Purgatory? No

Zwingli’s Statue at the Wasserkirche

Paul forbids us to be anxious concerning them that fall asleep, 1 Thess. 4:13, as if we had no hope of a future life, just as the heathen have no hope. But if there were a purgatory, undoubtedly he would have taught us to sorrow for those who we knew were being sadly afflicted with torments. Therefore, since he had occasion to mention the dead, and, more than that, to discuss the anxiety of the living in regard to them, and yet gave not the slightest hint of purgatory, it is quite evident that Paul knew nothing about purgatory. He realized that it was sufficient for him to know Christ and Him crucified [1 Cor. 2:2]. But what need of many words, when we see that purgatory has the support only of human fiction and not of God’s word? For all the passages of Holy Scripture used in its defence have been violently twisted to serve that purpose. — Huldrych Zwingli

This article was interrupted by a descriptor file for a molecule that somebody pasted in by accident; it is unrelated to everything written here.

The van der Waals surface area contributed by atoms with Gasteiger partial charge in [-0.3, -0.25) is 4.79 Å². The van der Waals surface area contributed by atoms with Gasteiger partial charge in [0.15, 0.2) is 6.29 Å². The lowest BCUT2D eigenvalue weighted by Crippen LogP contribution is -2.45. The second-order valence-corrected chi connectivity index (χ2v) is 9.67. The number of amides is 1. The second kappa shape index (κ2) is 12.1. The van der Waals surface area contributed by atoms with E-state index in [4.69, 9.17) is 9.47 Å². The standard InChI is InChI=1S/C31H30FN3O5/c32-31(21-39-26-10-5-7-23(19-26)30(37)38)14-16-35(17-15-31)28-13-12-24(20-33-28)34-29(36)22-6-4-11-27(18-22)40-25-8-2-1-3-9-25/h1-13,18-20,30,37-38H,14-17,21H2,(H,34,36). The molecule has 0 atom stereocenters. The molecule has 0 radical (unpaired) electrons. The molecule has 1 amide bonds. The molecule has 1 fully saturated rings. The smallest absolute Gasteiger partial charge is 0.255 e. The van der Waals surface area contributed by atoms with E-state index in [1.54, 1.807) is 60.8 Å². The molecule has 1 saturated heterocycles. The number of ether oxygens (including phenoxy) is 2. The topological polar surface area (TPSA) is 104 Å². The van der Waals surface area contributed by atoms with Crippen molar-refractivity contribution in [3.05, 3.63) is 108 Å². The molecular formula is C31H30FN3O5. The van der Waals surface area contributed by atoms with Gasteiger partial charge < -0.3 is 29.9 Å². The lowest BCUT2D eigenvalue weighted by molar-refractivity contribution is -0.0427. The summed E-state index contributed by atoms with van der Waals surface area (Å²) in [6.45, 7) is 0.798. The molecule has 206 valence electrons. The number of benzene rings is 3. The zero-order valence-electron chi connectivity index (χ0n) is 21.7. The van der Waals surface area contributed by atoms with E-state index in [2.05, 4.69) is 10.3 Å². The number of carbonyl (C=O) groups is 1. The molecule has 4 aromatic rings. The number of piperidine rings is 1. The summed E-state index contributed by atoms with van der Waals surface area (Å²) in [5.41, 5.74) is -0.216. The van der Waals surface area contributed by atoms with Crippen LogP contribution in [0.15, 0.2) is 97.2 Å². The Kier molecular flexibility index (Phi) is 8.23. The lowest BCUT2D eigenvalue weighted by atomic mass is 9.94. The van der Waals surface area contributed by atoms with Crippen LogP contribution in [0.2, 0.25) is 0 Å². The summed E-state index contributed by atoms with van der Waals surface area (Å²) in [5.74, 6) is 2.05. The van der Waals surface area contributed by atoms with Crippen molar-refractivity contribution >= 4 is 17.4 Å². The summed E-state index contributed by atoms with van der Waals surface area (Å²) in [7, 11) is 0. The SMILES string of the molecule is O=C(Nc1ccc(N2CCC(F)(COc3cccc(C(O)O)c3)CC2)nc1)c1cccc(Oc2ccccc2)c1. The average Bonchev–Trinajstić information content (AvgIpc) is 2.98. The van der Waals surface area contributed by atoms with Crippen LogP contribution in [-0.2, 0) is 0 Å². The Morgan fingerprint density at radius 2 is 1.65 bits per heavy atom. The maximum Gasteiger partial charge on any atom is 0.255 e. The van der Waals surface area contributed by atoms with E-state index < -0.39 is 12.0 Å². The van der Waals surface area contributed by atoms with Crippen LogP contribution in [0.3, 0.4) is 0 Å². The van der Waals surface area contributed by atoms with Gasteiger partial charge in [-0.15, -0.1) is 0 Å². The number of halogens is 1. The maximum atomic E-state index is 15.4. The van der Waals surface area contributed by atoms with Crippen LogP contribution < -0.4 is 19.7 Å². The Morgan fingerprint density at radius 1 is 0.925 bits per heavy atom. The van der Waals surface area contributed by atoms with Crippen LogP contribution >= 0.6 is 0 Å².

On Dealing With Adversity

Adversity will have its bitterness, and sting us. When afflicted with disease, we shall groan and be disquieted, and long for health; pressed with poverty, we shall feel the stings of anxiety and sadness, feel the pain of ignominy, contempt, and injury, and pay the tears due to nature at the death of our friends: but our conclusion will always be, The Lord so willed it, therefore let us follow his will. Nay, amid the pungency of grief, among groans and tears this thought will necessarily suggest itself and incline us cheerfully to endure the things for which we are so afflicted.  — John Calvin